Angeles & Clark Airport

Angeles & Clark Airport

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Clark, 80km northwest of Manila, is the former site of the US Air Force’s base, in use from 1903 until the eruption of Mt Pinatubo forced their hasty departure in 1991. Since then the base has been developed into the site of an international airport and the Clark Freeport Zone – a somewhat refined enclave comprising a business district, estates, casinos, golf courses, duty-free shops and upcoming restaurants. It’s also used as a base by the Philippine Air Force.

Unless you have a flight from Clark Airport or a bus transfer at Mabalacat terminal in Dau there’s no pressing reason to visit Clark or Angeles; the latter is synonymous with the sex industry in the Philippines. The 10,000 girls and women working the strip of tacky clubs and bars are only the vestiges of the time before the closure of the airbase, when it was estimated that 10 times as many were employed.

1Sights & Activities


oClark MuseumMUSEUM

( GOOGLE MAP ; %045-599 2854; Clark Parade Grounds; adult P200, student & child free; h9am-4pm Tue-Sun)

On the edge of the former American parade grounds, this well-presented museum details the history of Clark from 1901 up to its development of the Freeport Zone. It includes some great military memorabilia, photos and displays on Mt Pinatubo’s dramatic eruption. and info on the indigenous Aeta. A highlight is the 4D theatre screening four times a day.

Mt Arayat National ParkTREKKING


The volcanic cone of Mt Arayat (1026m) is a local trek that’s doable in a half-day from Clark or Angeles. Take a jeepney at the Mabalacat/Dau terminal heading to Arayat town, then take a tricycle to the park entrance, where you pay your fee and pick up a guide (mandatory). There are villas from P1200 if you feel like staying the night. A locally run ‘Revive Mt Arayat National Park’ Facebook page has more information.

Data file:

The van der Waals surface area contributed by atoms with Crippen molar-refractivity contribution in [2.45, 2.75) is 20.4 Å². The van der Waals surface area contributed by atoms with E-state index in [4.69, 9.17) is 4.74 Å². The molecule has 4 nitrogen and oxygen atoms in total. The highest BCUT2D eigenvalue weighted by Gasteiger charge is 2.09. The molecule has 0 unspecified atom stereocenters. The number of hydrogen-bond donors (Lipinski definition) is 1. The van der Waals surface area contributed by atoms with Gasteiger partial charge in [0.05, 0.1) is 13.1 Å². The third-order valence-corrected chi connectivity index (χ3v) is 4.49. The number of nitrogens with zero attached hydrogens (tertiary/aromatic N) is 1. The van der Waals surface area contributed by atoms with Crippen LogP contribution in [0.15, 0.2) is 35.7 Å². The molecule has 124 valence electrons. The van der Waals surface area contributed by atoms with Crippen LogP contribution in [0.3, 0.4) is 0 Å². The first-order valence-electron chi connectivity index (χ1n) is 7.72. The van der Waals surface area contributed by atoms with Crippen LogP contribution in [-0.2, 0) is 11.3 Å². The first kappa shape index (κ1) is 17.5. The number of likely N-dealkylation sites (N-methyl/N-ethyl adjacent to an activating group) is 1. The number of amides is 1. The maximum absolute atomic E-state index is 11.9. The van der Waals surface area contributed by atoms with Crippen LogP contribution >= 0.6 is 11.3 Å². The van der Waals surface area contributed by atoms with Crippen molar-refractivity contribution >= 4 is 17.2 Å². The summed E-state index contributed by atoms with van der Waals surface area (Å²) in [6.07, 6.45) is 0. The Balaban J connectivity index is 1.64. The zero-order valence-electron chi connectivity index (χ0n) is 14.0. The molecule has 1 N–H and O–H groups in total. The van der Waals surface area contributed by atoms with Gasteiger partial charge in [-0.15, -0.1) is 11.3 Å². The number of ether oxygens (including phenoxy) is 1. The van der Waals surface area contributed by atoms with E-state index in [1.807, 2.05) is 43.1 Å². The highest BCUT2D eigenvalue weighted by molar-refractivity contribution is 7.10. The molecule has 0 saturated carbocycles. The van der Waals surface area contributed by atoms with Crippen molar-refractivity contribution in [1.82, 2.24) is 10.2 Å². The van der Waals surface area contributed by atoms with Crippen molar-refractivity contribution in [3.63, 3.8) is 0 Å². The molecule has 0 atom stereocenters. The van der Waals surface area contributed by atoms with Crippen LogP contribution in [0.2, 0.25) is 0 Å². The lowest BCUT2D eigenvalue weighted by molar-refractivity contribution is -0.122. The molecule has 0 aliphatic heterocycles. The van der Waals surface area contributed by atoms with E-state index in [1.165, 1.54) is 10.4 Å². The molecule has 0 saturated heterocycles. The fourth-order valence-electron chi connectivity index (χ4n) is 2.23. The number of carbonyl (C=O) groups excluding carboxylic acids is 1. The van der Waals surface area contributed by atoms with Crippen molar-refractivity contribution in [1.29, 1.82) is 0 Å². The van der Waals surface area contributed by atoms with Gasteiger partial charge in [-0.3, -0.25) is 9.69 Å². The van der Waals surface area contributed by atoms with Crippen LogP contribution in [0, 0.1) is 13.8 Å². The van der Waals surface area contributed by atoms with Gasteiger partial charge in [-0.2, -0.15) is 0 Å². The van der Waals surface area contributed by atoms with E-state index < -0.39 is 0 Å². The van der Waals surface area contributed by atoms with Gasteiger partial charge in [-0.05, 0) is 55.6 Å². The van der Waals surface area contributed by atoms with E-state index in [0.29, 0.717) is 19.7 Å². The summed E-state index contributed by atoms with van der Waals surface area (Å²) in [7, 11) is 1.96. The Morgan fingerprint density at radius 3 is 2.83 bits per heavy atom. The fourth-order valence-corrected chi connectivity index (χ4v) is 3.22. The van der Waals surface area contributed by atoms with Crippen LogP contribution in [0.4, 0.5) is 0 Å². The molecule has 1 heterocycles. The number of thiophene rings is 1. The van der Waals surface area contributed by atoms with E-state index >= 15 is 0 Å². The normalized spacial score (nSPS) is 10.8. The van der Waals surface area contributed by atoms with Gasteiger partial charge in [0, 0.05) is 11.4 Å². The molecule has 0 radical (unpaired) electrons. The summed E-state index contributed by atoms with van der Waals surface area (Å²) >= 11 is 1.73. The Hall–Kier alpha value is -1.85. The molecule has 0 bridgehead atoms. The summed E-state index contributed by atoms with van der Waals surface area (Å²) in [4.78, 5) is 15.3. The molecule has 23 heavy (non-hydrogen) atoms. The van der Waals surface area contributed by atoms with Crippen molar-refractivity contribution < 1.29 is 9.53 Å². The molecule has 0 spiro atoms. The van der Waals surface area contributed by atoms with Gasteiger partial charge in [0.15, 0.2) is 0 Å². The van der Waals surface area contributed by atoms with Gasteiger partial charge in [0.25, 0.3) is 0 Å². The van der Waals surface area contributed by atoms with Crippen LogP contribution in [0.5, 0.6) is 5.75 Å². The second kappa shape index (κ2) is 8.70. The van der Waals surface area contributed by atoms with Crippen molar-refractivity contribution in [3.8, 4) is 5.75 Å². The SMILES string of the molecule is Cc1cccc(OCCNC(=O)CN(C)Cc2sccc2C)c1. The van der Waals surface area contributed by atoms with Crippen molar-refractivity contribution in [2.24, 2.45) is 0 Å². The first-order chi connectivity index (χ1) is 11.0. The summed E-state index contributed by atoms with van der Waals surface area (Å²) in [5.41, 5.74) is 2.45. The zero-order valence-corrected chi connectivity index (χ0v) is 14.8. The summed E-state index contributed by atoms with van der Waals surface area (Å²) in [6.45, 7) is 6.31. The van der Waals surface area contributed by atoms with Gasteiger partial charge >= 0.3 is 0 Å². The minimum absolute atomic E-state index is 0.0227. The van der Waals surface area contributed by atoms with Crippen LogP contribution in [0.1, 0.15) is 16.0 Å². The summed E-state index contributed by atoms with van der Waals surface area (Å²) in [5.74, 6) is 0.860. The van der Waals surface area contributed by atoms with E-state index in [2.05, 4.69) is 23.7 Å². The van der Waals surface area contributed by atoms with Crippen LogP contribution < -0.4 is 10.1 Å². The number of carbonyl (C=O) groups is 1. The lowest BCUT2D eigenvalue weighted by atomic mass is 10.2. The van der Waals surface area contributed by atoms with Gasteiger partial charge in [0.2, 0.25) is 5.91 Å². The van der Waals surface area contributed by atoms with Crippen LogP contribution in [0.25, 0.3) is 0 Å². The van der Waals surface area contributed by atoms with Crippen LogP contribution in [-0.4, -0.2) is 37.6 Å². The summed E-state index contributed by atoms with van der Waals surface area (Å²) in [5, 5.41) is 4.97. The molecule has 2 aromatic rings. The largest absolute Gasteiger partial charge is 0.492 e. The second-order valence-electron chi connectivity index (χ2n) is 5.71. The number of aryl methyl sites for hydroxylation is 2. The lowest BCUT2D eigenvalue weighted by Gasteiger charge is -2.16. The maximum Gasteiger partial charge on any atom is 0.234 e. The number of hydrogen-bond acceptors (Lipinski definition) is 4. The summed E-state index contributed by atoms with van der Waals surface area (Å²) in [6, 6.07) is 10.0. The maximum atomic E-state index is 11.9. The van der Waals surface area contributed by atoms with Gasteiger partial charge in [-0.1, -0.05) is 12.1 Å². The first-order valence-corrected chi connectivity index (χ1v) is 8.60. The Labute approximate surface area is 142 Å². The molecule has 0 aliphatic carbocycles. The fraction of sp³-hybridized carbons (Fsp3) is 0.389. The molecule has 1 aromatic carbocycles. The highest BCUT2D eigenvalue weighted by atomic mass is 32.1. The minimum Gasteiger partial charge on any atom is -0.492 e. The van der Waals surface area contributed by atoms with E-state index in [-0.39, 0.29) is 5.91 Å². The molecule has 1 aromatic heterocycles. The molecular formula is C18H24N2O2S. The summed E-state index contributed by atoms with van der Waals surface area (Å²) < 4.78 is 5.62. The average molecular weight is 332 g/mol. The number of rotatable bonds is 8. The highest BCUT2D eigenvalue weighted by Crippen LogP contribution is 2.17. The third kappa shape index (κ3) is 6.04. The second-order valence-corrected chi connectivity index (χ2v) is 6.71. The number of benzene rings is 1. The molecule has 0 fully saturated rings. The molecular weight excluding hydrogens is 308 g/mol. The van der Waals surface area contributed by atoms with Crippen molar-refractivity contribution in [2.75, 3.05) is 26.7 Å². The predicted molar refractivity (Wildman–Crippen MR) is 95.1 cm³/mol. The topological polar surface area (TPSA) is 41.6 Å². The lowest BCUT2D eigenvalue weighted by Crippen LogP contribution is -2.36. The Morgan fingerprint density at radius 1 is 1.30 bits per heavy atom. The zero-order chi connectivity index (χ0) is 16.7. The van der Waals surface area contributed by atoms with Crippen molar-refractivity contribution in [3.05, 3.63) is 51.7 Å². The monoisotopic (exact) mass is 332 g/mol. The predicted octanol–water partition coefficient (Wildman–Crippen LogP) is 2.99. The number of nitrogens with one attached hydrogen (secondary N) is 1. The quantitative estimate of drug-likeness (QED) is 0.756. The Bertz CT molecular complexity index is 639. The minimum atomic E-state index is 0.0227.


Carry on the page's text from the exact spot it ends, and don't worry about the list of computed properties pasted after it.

Angeles City Flying ClubSCENIC FLIGHTS

( GOOGLE MAP ; %0916 456 8588;; trial instruction flight from P2466)

For sublime views take a trial ultralight flight with an instructor over Pampanga, taking in its verdant rice paddies and Mt Arayat, with this well-established company located 25 minutes’ drive from Angeles in Magalang.


The industrial town of San Fernando – not to be confused with San Fernando (La Union), northwest of Baguio – is the capital of Pampanga Province.

About the only reason people come here is to see devout Christians taking part in a crucifixion ceremony every Easter. At noon on Good Friday, in barangay San Pedro Cutud, masochistic volunteer devotees are nailed to wooden crosses and whipped till they bleed.

Victory Liner has buses to San Fernando from its Cubao terminal in Manila (P105, one hour, every 30 minutes). Be aware that buses from Manila to points further north take the NLEX; take a bus heading to Olongapo via San Fernando.

4Sleeping & Eating


There’s no truly budget accommodation recommendable in Clark or Angeles, but Clark has a number of top-end hotels.

Red Planet HotelHOTEL$

( GOOGLE MAP ;; Don Juico Ave; d P1200; aW)

On busy Don Juico Ave, Red Planet is a relatively new addition, efficiently run with immaculate modern rooms. Flat-screen TVs, powerful showers and in-room safes give it a midrange feel at a budget price.